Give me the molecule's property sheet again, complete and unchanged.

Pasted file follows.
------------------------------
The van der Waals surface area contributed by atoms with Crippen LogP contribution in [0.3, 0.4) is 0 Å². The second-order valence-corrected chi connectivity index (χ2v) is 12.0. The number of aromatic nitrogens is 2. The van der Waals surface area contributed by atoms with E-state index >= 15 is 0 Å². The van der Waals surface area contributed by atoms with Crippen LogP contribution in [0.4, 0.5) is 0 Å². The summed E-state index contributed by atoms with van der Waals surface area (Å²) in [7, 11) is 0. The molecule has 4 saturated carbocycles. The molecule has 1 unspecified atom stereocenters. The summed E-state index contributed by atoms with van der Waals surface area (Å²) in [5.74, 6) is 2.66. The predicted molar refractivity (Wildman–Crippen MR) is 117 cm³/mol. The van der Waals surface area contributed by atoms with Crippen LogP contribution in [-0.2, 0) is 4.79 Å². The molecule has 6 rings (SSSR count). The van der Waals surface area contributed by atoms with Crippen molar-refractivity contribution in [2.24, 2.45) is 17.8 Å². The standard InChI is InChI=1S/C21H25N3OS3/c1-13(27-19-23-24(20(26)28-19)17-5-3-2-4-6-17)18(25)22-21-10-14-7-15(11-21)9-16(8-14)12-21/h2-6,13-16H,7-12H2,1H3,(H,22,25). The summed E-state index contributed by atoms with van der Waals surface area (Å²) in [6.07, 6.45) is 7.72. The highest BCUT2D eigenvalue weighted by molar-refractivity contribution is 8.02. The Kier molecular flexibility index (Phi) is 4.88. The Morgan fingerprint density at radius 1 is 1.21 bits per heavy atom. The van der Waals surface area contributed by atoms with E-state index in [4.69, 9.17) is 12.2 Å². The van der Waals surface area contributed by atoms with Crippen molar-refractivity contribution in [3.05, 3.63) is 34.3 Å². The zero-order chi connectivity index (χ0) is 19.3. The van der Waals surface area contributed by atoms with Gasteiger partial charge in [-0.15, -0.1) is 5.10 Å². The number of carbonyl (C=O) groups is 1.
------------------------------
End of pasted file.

The van der Waals surface area contributed by atoms with Crippen LogP contribution in [0.3, 0.4) is 0 Å². The second-order valence-corrected chi connectivity index (χ2v) is 12.0. The number of aromatic nitrogens is 2. The van der Waals surface area contributed by atoms with E-state index >= 15 is 0 Å². The van der Waals surface area contributed by atoms with Crippen LogP contribution in [0.4, 0.5) is 0 Å². The summed E-state index contributed by atoms with van der Waals surface area (Å²) in [7, 11) is 0. The molecule has 4 saturated carbocycles. The molecule has 1 unspecified atom stereocenters. The summed E-state index contributed by atoms with van der Waals surface area (Å²) in [5.74, 6) is 2.66. The predicted molar refractivity (Wildman–Crippen MR) is 117 cm³/mol. The van der Waals surface area contributed by atoms with Crippen LogP contribution in [-0.2, 0) is 4.79 Å². The molecule has 6 rings (SSSR count). The van der Waals surface area contributed by atoms with Crippen molar-refractivity contribution in [2.24, 2.45) is 17.8 Å². The standard InChI is InChI=1S/C21H25N3OS3/c1-13(27-19-23-24(20(26)28-19)17-5-3-2-4-6-17)18(25)22-21-10-14-7-15(11-21)9-16(8-14)12-21/h2-6,13-16H,7-12H2,1H3,(H,22,25). The summed E-state index contributed by atoms with van der Waals surface area (Å²) in [6.07, 6.45) is 7.72. The highest BCUT2D eigenvalue weighted by molar-refractivity contribution is 8.02. The Kier molecular flexibility index (Phi) is 4.88. The Morgan fingerprint density at radius 1 is 1.21 bits per heavy atom. The van der Waals surface area contributed by atoms with E-state index in [4.69, 9.17) is 12.2 Å². The van der Waals surface area contributed by atoms with Crippen molar-refractivity contribution in [3.05, 3.63) is 34.3 Å². The zero-order chi connectivity index (χ0) is 19.3. The van der Waals surface area contributed by atoms with Gasteiger partial charge in [-0.15, -0.1) is 5.10 Å². The number of carbonyl (C=O) groups is 1.